An Aldington resident is urging the public to take extra care after an explosion during Storm Eunice caused devastation at her home this weekend.
When June Ferretti from Aldington went to stay with a family during Storm Eunice due to a power cut, thoughts of the potential damage she might find when she got home were racing through her mind.
But the reality of the devastation she discovered when she returned was beyond anything she had imagined – there had been an explosion in her property in Bank Road.
The 84-year-old had tried to use her kitchen hob on Saturday (19 February), before realising there was a power cut. So, remembering she had an old small butane powered camping stove in the garage, June used the canister to make refreshments in the kitchen before placing the item back on the hob and leaving home to stay with loved ones.
That afternoon her neighbour let her know the power was back on, and that she could return home. But this was shortly followed by another message, informing her there had been an explosion.
June said: “When I’d left the house, I’d forgotten that the hob was still switched on from when I’d initially tried to use it during the power cut.
“So when the power came back on, the hob began to heat up – causing the gas canister to explode. It was such a small and simple mistake, with such a horrendous outcome. The windows have completely smashed through, and the blast has caused huge cracks and structural damage throughout the property that may not ever be fixed.
“When I put the camping stove on the hob, I thought it would be safe there because it’s out of the way – I just didn’t think the hob would come on because the electrics were off, and you can’t see things clearly when you’re in that situation.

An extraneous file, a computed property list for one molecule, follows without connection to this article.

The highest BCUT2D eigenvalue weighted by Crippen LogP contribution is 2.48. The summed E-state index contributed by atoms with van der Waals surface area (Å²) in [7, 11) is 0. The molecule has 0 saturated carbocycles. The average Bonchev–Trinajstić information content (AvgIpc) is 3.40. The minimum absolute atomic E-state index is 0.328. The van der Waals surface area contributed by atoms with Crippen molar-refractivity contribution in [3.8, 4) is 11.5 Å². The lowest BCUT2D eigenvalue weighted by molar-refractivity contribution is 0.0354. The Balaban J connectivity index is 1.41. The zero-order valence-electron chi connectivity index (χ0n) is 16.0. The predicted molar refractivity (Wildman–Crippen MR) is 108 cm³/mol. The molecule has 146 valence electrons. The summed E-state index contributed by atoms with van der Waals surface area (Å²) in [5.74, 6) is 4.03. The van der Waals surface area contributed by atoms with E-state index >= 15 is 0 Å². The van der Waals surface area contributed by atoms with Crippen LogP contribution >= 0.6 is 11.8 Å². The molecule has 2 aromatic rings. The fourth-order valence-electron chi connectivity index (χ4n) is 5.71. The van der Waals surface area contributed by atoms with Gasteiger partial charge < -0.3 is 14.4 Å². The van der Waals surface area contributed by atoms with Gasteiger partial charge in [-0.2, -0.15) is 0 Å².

“I just can’t believe that in a matter of minutes, this small canister caused so much damage. Every single room has got cracks around the ceiling.
“My advice to others is to just never do what I did – always keep the hob clear, and check it’s off when you aren’t using it.”
Kent Fire and Rescue Service (KFRS) sent two fire engines and a height vehicle to the scene. June said of the response: “After calling 999 and the crews were just superb – they really looked after me, and made sure I was alright before checking everything.”
KFRS response to Storm Eunice
As well as responding to June’s storm related incident, KFRS firefighters are continuing to support people across Kent and Medway who have been impacted by the severe weather over the weekend.
Since Friday, KFRS’ control room has received almost 500 weather-related 999 calls linked to Storm Eunice and Storm Franklin – more than 230 of which have been deemed a risk to life and have required emergency assistance.
Firefighters have been responding to incidents such as trees falling onto properties, unsafe structures, loose debris and partial building collapses across the county, including Maidstone, Ashford, Medway, Dartford, Tonbridge and Folkestone.
Leanne McMahon, KFRS Area Manager of Customer and Building Safety said: “Although the high winds are expected to subside this week, a yellow weather warning remains in place today (21 February), we would like to remind everyone to take care, to follow guidance provided by the Met Office and to consider your call before dialling 999 for the fire service – if there is a threat to life or property call 999.”
You can keep yourself and others safe by:
- Familiarising yourself with the relevant services you might need. If there is an immediate risk to life, always call 999.
- Always follow the relevant advice as issued by key agencies, including the Met Office.
- If you do need to go out, carefully consider your travel plans, and drive appropriately to suit the weather conditions. Keep yourself and others safe by driving responsibly.
- If you have vulnerable neighbours or loved ones, check-in on them and make sure they’re safe.
- If you are experiencing a power cut, contact UK Power Networks for assistance by dialling 105 for their free helpline.